The public outcry over the supposed special treatment public employees get over workers in the private sector might not jeopardize safe Democratic seats in Hudson County, but there is another outcry among local officials such as mayors and council people who must some how make budgets work under a new stringent budget cap the state has imposed.
Each unfilled pothole, each street left unplowed, or each service forced to get cut because of pending pension and insurance payments for public employees puts more pressure on elected officials to find a solution.
While the cost of health care is a national issue – and the federal government is going to have to hold insurance companies and the medical professionals accountable for the high costs – the decision about who pays for providing coverage is a local issue. Taxpayers, many of them on fixed incomes, bear the brunt of the expense while government employees seem to be living in the lap of luxury.
Romney to the GOP’s rescue?
Former Massachusetts Republican Gov. Mitt Romney has decided to help New Jersey Republicans in their fight to take control of the state legislature later this year, throwing $25,000 into the local coffers.
This comes after Christie had Romney over for a bite to eat at the governor’s mansion last January, no doubt crying in his champagne cocktail about the state Republicans’ lack of control over both houses of the legislature, which are in Democratic hands.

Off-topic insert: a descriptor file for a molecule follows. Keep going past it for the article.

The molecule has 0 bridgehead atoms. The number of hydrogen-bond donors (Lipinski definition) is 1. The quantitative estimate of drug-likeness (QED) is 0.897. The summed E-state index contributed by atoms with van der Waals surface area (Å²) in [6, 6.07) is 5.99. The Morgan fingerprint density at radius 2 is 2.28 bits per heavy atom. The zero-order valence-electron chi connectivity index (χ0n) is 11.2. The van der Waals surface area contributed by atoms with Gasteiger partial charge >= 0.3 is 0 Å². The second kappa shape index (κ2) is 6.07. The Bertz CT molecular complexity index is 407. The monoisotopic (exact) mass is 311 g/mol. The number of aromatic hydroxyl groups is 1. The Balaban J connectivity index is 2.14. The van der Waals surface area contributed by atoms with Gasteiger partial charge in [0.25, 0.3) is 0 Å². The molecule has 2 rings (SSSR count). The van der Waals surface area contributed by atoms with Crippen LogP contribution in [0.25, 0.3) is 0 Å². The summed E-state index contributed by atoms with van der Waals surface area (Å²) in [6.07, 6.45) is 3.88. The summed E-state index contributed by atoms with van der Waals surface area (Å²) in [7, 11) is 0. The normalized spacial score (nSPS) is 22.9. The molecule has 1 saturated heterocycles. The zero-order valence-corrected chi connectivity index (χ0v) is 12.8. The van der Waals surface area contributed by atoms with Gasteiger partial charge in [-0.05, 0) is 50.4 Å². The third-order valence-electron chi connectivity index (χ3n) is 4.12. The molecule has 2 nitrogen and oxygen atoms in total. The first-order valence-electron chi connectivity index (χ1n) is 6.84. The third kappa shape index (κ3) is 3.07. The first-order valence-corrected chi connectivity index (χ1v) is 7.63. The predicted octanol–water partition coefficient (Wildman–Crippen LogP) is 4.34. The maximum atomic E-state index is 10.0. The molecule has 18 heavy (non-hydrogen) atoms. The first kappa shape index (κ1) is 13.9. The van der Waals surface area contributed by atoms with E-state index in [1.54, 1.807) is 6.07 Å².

With Sweeney at the top in the state Senate, however, Christie’s real problem is with the state Assembly, where Democrats tend to be less willing to sell their party out.
You have to wonder what Romney gets back for this generous donation. Perhaps Christie will help Romney run for president next year?
School elections already?
School elections are looming over several Hudson County towns for April 27. But the one with the most political weight will be the Hoboken race which will challenge the dominance of the Kids First slate.
Incumbent School Trustee Carmelo Garcia is leading a ticket that includes incumbent Frances Rhodes-Kearns and Peter Biancamano under a slate called “A hand up for our children.”
Incumbent Jean Marie Mitchell will lead the Kids First slate that includes two newcomers, Clifford Godfrey and Steven Feinstein.
Non-aligned John Madigan and Patricia Waiters are also seeking to win one of the three seats open.
In Secaucus, six candidates are seeking to fill three seats. This will include incumbents
Eleanore Reinl and Dora Marra, both very popular board members, leaving four non-officials hoping to fill the seat vacated by Trustee Michael Makarski, who decided not to seek another three-year term. Patricia Belenski, who originally filed, dropped out, leaving Joseph Lewis, Jules Carricarte, Lisa Snedeker, and Mark Gutmann.
In North Bergen, Incumbents Elaine Nicoliello, Kanaiyalal Patel, and Luis Diaz are opposed by Herbert Shaw and Cesar Vega.
Guttenberg candidates have no opponents for the three seats there, while in Jersey City, 10 candidates are running to fill three seats: Haril Patel, Jayson Burg, Vidya Gangadin, Amanda Kahn, Aurym Nunez, Nabil Youssef, Marvin Adames and Carol Harrison-Arnold. Incumbents Suzanne Mack and Frances Thompson are seeking reelection.